Store-operated calcium signaling in neutrophils

Regina A. Clemens, Clifford A. Lowell

Research output: Contribution to journalReview article

34 Scopus citations

Abstract

Calcium signals in neutrophils are initiated by a variety of cell-surface receptors, including formyl peptide and other GPCRs, FcRs, and integrins. The predominant pathway by which calcium enters immune cells is termed SOCE, whereby plasma membrane CRAC channels allow influx of extracellular calcium into the cytoplasm when intracellular ER stores are depleted. The identification of 2 key families of SOCE regulators, STIM calcium “sensors” and ORAI calcium channels, has allowed for genetic manipulation of SOCE pathways and provided valuable insight into the molecular mechanism of calcium signaling in immune cells, including neutrophils. This review focuses on our current knowledge of the molecules involved in neutrophil SOCE and how study of these molecules has further informed our understanding of the role of calcium signaling in neutrophil activation.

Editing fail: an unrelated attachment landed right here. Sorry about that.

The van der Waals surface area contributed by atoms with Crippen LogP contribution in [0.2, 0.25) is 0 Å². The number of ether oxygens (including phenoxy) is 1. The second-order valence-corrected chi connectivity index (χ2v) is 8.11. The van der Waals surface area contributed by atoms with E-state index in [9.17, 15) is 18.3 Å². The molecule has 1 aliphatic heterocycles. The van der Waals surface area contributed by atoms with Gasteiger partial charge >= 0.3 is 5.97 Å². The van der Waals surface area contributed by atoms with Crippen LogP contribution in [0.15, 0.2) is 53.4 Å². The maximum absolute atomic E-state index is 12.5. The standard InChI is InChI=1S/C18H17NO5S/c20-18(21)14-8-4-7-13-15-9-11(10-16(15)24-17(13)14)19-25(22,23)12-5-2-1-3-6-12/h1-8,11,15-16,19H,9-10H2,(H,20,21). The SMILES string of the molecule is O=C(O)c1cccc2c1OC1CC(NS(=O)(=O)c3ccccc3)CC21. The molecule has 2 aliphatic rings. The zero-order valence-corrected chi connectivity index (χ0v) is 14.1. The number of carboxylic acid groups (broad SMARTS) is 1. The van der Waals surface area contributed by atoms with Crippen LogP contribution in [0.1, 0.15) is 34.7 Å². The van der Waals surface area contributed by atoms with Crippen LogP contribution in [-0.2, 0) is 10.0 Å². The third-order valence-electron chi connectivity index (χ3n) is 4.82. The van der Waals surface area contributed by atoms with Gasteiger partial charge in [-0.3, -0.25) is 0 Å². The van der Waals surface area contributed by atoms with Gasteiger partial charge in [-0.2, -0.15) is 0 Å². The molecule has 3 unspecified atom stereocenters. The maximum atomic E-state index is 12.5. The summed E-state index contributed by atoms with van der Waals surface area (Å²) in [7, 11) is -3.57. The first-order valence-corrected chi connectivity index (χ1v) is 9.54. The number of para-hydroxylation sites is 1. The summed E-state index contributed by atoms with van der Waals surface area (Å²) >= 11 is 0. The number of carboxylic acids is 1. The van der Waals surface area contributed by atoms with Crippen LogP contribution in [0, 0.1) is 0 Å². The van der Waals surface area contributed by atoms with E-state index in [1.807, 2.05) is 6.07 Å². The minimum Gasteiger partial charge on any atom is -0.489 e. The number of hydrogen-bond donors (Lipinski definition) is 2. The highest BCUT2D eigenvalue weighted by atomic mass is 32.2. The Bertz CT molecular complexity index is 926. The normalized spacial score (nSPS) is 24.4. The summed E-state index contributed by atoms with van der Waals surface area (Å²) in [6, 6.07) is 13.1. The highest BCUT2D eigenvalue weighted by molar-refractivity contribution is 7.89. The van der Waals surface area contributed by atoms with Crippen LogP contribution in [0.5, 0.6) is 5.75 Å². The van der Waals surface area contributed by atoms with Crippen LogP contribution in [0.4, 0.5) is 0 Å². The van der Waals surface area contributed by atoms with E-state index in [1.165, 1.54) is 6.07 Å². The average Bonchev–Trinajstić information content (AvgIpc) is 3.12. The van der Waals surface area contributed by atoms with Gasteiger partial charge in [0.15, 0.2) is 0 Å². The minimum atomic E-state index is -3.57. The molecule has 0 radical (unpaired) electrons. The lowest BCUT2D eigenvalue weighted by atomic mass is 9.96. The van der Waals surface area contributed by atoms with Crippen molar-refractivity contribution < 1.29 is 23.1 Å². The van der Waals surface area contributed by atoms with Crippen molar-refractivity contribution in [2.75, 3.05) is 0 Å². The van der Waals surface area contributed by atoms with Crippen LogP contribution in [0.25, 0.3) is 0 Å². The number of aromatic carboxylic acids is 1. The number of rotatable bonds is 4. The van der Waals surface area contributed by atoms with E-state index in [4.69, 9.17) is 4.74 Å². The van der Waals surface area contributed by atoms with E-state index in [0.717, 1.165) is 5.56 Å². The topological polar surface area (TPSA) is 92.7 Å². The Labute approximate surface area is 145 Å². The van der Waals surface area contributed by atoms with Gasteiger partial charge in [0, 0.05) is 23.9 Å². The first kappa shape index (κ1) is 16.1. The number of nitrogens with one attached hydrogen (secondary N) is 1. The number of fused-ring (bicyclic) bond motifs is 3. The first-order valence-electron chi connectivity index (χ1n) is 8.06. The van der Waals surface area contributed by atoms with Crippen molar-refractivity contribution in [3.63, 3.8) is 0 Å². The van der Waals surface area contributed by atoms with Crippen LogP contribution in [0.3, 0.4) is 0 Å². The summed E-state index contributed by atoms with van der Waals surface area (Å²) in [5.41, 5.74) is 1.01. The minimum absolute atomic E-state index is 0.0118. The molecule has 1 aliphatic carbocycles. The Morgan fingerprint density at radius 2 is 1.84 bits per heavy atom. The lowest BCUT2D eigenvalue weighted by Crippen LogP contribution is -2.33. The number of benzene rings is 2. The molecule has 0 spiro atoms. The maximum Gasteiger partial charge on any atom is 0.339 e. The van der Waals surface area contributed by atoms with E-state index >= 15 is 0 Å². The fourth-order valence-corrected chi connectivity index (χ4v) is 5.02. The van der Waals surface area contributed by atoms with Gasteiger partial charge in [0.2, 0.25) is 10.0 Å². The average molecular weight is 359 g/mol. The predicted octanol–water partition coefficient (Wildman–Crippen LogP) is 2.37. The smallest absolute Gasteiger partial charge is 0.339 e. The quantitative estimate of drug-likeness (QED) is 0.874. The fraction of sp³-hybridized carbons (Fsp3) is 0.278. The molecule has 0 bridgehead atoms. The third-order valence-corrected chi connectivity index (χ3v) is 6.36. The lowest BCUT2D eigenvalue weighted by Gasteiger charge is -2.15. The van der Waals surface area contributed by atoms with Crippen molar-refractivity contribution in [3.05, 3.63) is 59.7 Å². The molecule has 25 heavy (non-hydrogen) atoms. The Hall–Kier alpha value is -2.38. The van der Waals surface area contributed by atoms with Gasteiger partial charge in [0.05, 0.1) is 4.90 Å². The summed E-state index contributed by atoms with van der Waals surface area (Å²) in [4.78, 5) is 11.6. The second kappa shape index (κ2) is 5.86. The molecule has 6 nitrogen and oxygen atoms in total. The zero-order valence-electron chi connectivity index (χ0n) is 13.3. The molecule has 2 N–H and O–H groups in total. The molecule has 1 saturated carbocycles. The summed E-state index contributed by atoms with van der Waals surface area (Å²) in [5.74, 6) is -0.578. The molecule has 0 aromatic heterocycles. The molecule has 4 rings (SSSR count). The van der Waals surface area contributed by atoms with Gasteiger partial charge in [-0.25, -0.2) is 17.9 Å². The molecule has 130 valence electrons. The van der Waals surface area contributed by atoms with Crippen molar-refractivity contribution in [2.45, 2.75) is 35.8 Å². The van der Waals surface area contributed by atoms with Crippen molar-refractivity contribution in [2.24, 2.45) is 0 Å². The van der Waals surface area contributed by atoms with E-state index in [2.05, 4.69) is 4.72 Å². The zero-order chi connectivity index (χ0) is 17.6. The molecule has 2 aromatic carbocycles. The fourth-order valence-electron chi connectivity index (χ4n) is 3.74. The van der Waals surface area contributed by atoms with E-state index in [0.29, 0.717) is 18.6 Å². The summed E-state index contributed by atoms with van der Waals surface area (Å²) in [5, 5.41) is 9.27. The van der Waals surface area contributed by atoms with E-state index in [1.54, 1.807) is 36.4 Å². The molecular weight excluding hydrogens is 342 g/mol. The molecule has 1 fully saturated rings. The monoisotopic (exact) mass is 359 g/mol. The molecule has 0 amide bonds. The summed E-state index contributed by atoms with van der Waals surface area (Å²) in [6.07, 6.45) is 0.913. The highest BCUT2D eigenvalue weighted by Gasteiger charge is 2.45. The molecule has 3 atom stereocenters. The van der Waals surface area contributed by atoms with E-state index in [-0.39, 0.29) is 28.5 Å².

Original languageEnglish
Pages (from-to)497-502
Number of pages6
JournalJournal of Leukocyte Biology
Volume98
Issue number4
DOIs
StatePublished - Oct 2015
Externally publishedYes

Keywords

  • Channels
  • NADPH oxidase
  • Neutrophil activation
  • Sensors

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